Connecticut Bill Would Allow College Athletes to Unionize

800px-Connecticut_State_Capitol,_February_24,_2008On the heels of winning the NCAA Basketball National Championship last year, UConn point guard Shabazz Napier was asked about the efforts of Northwestern athletes to unionize.  His response made national news, as he told a reporter that players go to bed hungry.

Subsequently, Connecticut State Representative Patricia Dillon announced that she was looking into legislation that would allow athletes from public universities in Connecticut to unionize.  A new legislative session is now under way and another State Representative, Matthew Lesser, D-Middletown, has introduced legislation that, if passed, would allow certain Connecticut student athletes to form unions.

Proposed Bill No. 5485 provides as follows:


Be it enacted by the Senate and House of Representatives in General Assembly convened:That the general statutes be amended to define a student of a public institution of higher education as an employee of such institution for the purposes of collective bargaining in accordance with the provisions of sections 5-270 to 5-280, inclusive, of the general statutes when the student (1) receives a scholarship from such institution or a foundation associated with such institution for not less than ninety per cent of the cost of tuition at such institution, (2) the scholarship is materially related to the student’s expected participation in intercollegiate athletics, and (3) revenues generated by such institution in the prior academic year for the athletic program in which the student is expected to participate, when divided by the total number of students expected to participate in such athletic program, exceeds four hundred per cent of the value of such scholarship.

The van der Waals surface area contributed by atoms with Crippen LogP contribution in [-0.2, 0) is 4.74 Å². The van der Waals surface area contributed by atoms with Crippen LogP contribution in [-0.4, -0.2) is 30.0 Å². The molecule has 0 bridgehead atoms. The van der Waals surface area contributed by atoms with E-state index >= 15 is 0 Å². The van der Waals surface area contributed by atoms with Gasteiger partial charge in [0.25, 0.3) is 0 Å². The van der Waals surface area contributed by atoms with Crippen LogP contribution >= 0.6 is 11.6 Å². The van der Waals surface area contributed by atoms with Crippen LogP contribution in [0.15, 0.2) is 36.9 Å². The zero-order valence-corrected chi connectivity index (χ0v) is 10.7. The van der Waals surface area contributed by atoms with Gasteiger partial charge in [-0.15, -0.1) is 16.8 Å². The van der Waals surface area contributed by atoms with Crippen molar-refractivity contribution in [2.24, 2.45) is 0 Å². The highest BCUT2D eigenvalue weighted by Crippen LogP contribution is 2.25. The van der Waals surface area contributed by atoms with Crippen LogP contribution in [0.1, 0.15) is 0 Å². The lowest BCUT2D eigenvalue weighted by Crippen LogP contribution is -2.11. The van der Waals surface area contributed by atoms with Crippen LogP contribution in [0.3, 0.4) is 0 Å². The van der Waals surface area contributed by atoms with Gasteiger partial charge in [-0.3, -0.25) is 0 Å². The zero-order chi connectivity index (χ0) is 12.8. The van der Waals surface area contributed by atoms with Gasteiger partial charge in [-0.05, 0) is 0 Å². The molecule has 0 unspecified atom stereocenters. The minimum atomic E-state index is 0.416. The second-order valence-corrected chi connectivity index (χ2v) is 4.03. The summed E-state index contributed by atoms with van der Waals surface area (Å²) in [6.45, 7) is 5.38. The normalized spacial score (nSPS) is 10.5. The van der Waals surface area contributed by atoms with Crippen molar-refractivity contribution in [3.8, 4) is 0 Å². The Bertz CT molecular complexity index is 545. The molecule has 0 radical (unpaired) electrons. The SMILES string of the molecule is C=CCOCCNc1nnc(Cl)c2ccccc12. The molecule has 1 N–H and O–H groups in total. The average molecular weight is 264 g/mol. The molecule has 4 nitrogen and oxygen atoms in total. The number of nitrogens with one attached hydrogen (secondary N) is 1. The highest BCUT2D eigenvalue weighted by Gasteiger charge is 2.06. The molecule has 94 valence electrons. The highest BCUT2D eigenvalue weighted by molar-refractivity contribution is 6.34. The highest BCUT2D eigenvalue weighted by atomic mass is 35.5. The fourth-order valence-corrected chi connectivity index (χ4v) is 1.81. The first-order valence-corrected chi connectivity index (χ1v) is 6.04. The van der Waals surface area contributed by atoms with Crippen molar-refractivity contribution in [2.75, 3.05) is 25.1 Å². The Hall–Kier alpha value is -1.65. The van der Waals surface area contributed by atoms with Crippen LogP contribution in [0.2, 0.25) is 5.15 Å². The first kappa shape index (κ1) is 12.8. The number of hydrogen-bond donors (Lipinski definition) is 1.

A few notes on the legislation:

  1. Without crunching any numbers, it appears that this legislation is primarily targeted at UConn athletes, as the application of the bill is based on revenue produced.  Targeting UConn athletics is not unprecedented. In 2013, the Connecticut General Assembly introduced a bill concerning athletic scholarship that likely only applied to UConn.
  2. After reading this article by Kathleen Megan of the Hartford Courant, it appears that Rep. Lesser introduced this legislation to start a conversation about whether student-athletes are treated fairly.  It doesn’t sound like there is a an overriding desire to change the law.
  3. It is always dangerous mixing politics and sports (See the General Assembly’s involvement in the UConn-Notre Football Series).  The comments of State Representative Roberta Willis, D-Salisbury, evidence this statement:  “If they want to be in sports, they should join a [professional] team. It’s college, it’s supposed to be fun.”  Obviously this statement ignores the fact that players are not free to become professionals at any time and that college sports is big business and not merely played for “fun.” 

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